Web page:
March 14, 2016, 2:04 PM
The decision last week by U.S. Attorney Preet Bharara not to bring Federal civil-rights charges against Police Officer Richard Haste in the fatal shooting of 18-year-old marijuana suspect Ramarley Graham prompted a new outcry about the failure to hold cops accountable in the deaths of unarmed black men.
The NYPD in the wake of that decision has begun the process of determining whether internal charges should be brought against Officer Haste, who said that based on police-radio transmissions he believed that Mr. Graham had a gun at the time he ran into his grandmother’s apartment and that he fired his service weapon when he saw the teen reaching into his waistband.
There is a legitimate concern that such a movement may involve either drawing a gun or securing a weapon that is being concealed there. On the other hand, given a regrettable fashion statement by many young men, sometimes it reflects nothing more sinister than having to hitch up their pants when their drooping due to natural bagginess and/or lack of a belt becomes more of a problem than they had intended.
In this case, it’s possible that his waistband was where Mr. Graham had been concealing the bag of pot that was found on the bathroom floor after Officer Haste shot him. But ultimately, Mr. Bharara said, “The investigation revealed no evidence to refute Officer Haste’s claim that he shot Mr. Graham in response to his mistaken belief that Mr. Graham was reaching for a gun.”
The U.S. Attorney also noted, “Neither accident, mistake, fear, negligence nor bad judgment is sufficient to establish a Federal criminal civil-rights violation.”
The NYPD, which requires a lower standard of proof both to bring charges and to find an officer guilty, may ultimately conclude that matters like negligence and bad judgment played a role in the shooting and therefore Mr. Haste should be fired.
But one issue he would probably cite in his defense would be that he wasn’t given the training the NYPD customarily provides to street-narcotics officers in tailing a suspect. This issue—lack of training—has been a recurring theme in three high-profile cases in which unarmed black men died over the past few years: the more-recent ones involved the death of Eric Garner after a cop trying to arrest him applied what appeared to be an NYPD-banned chokehold, and the fatal shooting of Akai Gurley by Officer Peter Liang, who believed himself incapable of administering first aid to the stricken victim.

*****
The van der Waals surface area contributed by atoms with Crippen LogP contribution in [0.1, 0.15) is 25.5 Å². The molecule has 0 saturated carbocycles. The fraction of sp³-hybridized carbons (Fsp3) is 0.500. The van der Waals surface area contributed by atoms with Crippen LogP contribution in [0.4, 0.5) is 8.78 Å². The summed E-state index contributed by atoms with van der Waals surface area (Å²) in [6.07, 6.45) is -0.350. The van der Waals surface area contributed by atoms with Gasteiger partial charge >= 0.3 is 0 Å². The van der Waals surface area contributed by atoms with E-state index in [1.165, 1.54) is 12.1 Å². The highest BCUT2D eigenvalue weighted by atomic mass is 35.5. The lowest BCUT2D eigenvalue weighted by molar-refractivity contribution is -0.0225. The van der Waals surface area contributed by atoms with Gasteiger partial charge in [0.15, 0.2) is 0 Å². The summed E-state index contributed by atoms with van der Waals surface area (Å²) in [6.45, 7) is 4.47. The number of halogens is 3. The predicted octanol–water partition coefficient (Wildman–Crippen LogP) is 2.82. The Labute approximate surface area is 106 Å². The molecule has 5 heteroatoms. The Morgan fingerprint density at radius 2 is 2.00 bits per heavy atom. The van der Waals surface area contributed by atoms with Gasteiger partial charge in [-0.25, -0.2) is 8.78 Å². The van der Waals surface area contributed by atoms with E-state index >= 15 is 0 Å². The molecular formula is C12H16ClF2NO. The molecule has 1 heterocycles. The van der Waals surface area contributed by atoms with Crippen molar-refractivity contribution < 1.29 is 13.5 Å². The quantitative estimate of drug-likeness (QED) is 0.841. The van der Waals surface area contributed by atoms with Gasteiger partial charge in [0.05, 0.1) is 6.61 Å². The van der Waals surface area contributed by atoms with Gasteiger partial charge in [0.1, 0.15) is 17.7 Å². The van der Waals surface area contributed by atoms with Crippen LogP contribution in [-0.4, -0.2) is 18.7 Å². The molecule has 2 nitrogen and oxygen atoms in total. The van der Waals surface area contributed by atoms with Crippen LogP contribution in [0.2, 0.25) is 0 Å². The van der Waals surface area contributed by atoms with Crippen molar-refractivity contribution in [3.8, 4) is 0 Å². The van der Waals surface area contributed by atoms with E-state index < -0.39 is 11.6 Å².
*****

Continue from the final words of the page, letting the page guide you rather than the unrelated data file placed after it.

Following Mr. Garner’s death, Police Commissioner Bill Bratton said he was ordering new training for all patrol cops, seemingly implying that Officer Daniel Pantaleo had been too quick to turn the incident into a physical confrontation. Last week, the department stripped CPR instructor Melissa Brown of her badge and gun and placed her on modified duty in connection with the testimony of both Mr. Liang and his partner, Shaun Landau, that they received at best perfunctory training in CPR and first aid as rookie officers in the Police Academy and passed their exam covering those skills only because they were “fed” the answers.
Mr. Bratton reacted angrily when asked about their claims last month, noting that he had ordered an Internal Affairs Bureau probe immediately after such testimony came from Officer Landau, who was fired the day after his partner was convicted of manslaughter.
It’s hard to understand why the department apparently has given short shrift to the CPR training at the Police Academy if it believes it is an important skill for cops to possess. The simple answer is that doing a thorough job would require more time; given that the training period runs 22 weeks and the department schedules no more than two classes per year, it would seem feasible to devote an extra two or even three days to CPR training without holding up the next class of officers.
It is often said that it’s difficult to apply the training of the Police Academy to the real-life situations officers encounter. That explanation is most commonly offered when something goes wrong; conversely, cops being honored for heroic actions have been known to shrug off personal credit by saying, “I just followed my training.” Maybe they’re being too modest, but it’s clear that being well-trained is an asset for any good officer.
In all three of these cases, the officers got their training during the Bloomberg administration, which took pride in continuing to reduce crime while reducing the police force by more than 6,000 positions. Mayor Michael Bloomberg insisted amid protests by the Patrolmen’s Benevolent Association that the force hadn’t been stretched too thin. It occurs to us, however, that with that great a reduction, it would have been difficult to pull cops from their regular assignments to do in-service training to polish skills they were taught in the Police Academy and compensate for any deficits in their original training.
That is something Mr. Bratton should be striving to correct as the NYPD adds to the uniformed ranks this fiscal year for the first time since the turn of the century. We’re past the point where “lack of training” is a costly indictment of the NYPD in fatal incidents.